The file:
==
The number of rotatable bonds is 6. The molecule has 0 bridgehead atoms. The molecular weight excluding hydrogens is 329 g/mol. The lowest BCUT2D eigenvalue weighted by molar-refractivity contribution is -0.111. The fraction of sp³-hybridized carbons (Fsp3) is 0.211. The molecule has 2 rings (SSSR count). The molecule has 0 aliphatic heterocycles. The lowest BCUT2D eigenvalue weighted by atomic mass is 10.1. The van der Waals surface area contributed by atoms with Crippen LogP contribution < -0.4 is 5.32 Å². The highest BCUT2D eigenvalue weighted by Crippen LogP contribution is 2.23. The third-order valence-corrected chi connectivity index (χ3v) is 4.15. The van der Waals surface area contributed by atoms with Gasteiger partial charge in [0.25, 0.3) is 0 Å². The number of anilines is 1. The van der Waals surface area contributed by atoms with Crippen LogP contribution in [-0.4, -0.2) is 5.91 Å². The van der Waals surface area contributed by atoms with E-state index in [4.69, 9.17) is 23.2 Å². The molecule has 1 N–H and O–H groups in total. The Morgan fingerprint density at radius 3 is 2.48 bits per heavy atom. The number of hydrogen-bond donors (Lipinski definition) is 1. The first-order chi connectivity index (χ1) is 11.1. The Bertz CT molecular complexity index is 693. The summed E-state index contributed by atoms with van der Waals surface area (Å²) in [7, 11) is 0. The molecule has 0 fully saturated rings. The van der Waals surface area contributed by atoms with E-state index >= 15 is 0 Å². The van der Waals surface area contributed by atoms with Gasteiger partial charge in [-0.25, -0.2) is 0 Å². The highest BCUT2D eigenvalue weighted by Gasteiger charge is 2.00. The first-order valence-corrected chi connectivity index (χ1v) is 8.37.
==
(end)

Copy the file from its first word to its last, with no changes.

The number of rotatable bonds is 6. The molecule has 0 bridgehead atoms. The molecular weight excluding hydrogens is 329 g/mol. The lowest BCUT2D eigenvalue weighted by molar-refractivity contribution is -0.111. The fraction of sp³-hybridized carbons (Fsp3) is 0.211. The molecule has 2 rings (SSSR count). The molecule has 0 aliphatic heterocycles. The lowest BCUT2D eigenvalue weighted by atomic mass is 10.1. The van der Waals surface area contributed by atoms with Crippen LogP contribution < -0.4 is 5.32 Å². The highest BCUT2D eigenvalue weighted by Crippen LogP contribution is 2.23. The third-order valence-corrected chi connectivity index (χ3v) is 4.15. The van der Waals surface area contributed by atoms with Gasteiger partial charge in [0.25, 0.3) is 0 Å². The number of anilines is 1. The van der Waals surface area contributed by atoms with Crippen LogP contribution in [-0.4, -0.2) is 5.91 Å². The van der Waals surface area contributed by atoms with E-state index in [4.69, 9.17) is 23.2 Å². The molecule has 1 N–H and O–H groups in total. The Morgan fingerprint density at radius 3 is 2.48 bits per heavy atom. The number of hydrogen-bond donors (Lipinski definition) is 1. The first-order chi connectivity index (χ1) is 11.1. The Bertz CT molecular complexity index is 693. The summed E-state index contributed by atoms with van der Waals surface area (Å²) in [7, 11) is 0. The molecule has 0 fully saturated rings. The van der Waals surface area contributed by atoms with E-state index >= 15 is 0 Å². The van der Waals surface area contributed by atoms with Gasteiger partial charge in [-0.25, -0.2) is 0 Å². The highest BCUT2D eigenvalue weighted by Gasteiger charge is 2.00. The first-order valence-corrected chi connectivity index (χ1v) is 8.37.